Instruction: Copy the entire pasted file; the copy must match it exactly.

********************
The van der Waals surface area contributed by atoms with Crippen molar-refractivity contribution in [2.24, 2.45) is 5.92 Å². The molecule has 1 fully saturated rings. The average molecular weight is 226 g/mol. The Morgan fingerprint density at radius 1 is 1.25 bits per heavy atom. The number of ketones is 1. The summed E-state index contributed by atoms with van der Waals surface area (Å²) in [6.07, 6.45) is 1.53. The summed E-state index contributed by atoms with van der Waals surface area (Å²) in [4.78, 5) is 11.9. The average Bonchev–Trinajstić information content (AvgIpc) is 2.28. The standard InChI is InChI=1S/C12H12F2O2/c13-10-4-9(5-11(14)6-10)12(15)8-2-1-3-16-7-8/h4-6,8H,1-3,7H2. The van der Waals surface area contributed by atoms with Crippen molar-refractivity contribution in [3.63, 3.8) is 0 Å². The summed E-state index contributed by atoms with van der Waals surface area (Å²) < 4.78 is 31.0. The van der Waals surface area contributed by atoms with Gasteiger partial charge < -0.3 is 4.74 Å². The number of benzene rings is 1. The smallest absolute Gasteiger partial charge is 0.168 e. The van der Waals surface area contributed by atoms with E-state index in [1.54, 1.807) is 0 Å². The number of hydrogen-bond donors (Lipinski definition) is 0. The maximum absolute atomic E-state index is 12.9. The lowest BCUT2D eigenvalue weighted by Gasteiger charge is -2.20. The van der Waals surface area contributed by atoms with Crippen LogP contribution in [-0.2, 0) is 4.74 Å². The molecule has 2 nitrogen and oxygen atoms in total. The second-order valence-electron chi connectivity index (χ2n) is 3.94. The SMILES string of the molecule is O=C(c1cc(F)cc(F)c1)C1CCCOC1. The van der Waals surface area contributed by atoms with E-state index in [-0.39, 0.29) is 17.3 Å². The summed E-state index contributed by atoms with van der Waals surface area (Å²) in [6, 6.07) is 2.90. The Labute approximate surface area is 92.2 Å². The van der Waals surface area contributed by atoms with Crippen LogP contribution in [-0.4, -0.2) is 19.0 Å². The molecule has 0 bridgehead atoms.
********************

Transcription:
The van der Waals surface area contributed by atoms with Crippen molar-refractivity contribution in [2.24, 2.45) is 5.92 Å². The molecule has 1 fully saturated rings. The average molecular weight is 226 g/mol. The Morgan fingerprint density at radius 1 is 1.25 bits per heavy atom. The number of ketones is 1. The summed E-state index contributed by atoms with van der Waals surface area (Å²) in [6.07, 6.45) is 1.53. The summed E-state index contributed by atoms with van der Waals surface area (Å²) in [4.78, 5) is 11.9. The average Bonchev–Trinajstić information content (AvgIpc) is 2.28. The standard InChI is InChI=1S/C12H12F2O2/c13-10-4-9(5-11(14)6-10)12(15)8-2-1-3-16-7-8/h4-6,8H,1-3,7H2. The van der Waals surface area contributed by atoms with Crippen molar-refractivity contribution in [3.63, 3.8) is 0 Å². The summed E-state index contributed by atoms with van der Waals surface area (Å²) < 4.78 is 31.0. The van der Waals surface area contributed by atoms with Gasteiger partial charge < -0.3 is 4.74 Å². The number of benzene rings is 1. The smallest absolute Gasteiger partial charge is 0.168 e. The van der Waals surface area contributed by atoms with E-state index in [1.54, 1.807) is 0 Å². The number of hydrogen-bond donors (Lipinski definition) is 0. The maximum absolute atomic E-state index is 12.9. The lowest BCUT2D eigenvalue weighted by Gasteiger charge is -2.20. The van der Waals surface area contributed by atoms with Crippen LogP contribution in [-0.2, 0) is 4.74 Å². The molecule has 2 nitrogen and oxygen atoms in total. The second-order valence-electron chi connectivity index (χ2n) is 3.94. The SMILES string of the molecule is O=C(c1cc(F)cc(F)c1)C1CCCOC1. The van der Waals surface area contributed by atoms with E-state index in [-0.39, 0.29) is 17.3 Å². The summed E-state index contributed by atoms with van der Waals surface area (Å²) in [6, 6.07) is 2.90. The Labute approximate surface area is 92.2 Å². The van der Waals surface area contributed by atoms with Crippen LogP contribution in [-0.4, -0.2) is 19.0 Å². The molecule has 0 bridgehead atoms.